The good news is that experiencing anxiety-like symptoms when you don’t feel anxious is a common sentiment among anxiety disorder sufferers. Addressing the specific reason can eliminate these types of symptoms.

For more information, Recovery Support members can read the following articles:

  • Hyperstimulation And Its Effects (in chapter 14)
  • Two Levels of Recovery (in chapter 14)
  • Recovery Expectations (in chapter 10)

The combination of good self-help information and working with an experienced anxiety disorder therapist is the most effective way to address anxiety disorder and its many symptoms. Until the core causes of anxiety are addressed - the underlying factors that motivate apprehensive behavior - a struggle with anxiety disorder can return again and again. Identifying and successfully addressing anxiety's underlying factors is the best way to overcome problematic anxiety.

Additional Resources:

Return to Anxiety Frequent Questions section.


1. Harvard Health Publishing. “Understanding the Stress Response.” Harvard Health, May 2018.

2. Teixeira, Renata Roland, et al. “Chronic Stress Induces a Hyporeactivity of the Autonomic Nervous System in Response to Acute Mental Stressor and Impairs Cognitive Performance in Business Executives.” Current Neurology and Neuroscience Reports., U.S. National Library of Medicine, 2015.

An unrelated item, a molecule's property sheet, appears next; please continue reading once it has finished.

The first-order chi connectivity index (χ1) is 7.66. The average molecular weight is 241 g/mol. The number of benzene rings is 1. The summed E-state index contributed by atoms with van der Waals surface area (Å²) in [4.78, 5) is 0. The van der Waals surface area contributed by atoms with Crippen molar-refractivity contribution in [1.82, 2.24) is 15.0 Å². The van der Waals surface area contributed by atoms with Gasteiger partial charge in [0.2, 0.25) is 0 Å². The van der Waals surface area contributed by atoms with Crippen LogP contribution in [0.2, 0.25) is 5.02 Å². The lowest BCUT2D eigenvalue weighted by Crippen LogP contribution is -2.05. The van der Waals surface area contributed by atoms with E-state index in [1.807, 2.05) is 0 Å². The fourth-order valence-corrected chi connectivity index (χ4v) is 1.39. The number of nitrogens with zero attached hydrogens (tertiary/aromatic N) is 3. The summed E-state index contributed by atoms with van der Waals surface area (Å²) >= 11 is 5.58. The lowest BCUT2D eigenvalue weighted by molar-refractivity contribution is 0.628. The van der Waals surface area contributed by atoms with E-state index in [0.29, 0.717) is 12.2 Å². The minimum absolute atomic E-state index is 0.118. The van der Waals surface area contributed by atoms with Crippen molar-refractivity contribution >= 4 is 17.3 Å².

3. Kinlein, Scott A., et al. “Dysregulated Hypothalamic–Pituitary–Adrenal Axis Function Contributes to Altered Endocrine and Neurobehavioral Responses to Acute Stress.” Frontiers In Psychiatry, 13 Mar. 2015.

4. StokstadDec, Erik, et al. “Stress May Keep Neurons Down.Science | AAAS, American Association for the Advancement of Science, 11 Dec. 2017.

5. Godoy, Livea, et al. "A Comprehensive Overview on Stress Neurobiology: Basic Concepts and Clinical Implications." Frontiers In Behavioral Neuroscience, 3, July 2018.

6. Mayville, Erik. "Psychotropic Medication Effects and Side Effects." International Review of Research in Mental Retardation, 2007.

7. “Mental Health Medications.” National Institute of Mental Health, U.S. Department of Health and Human Services, 2019.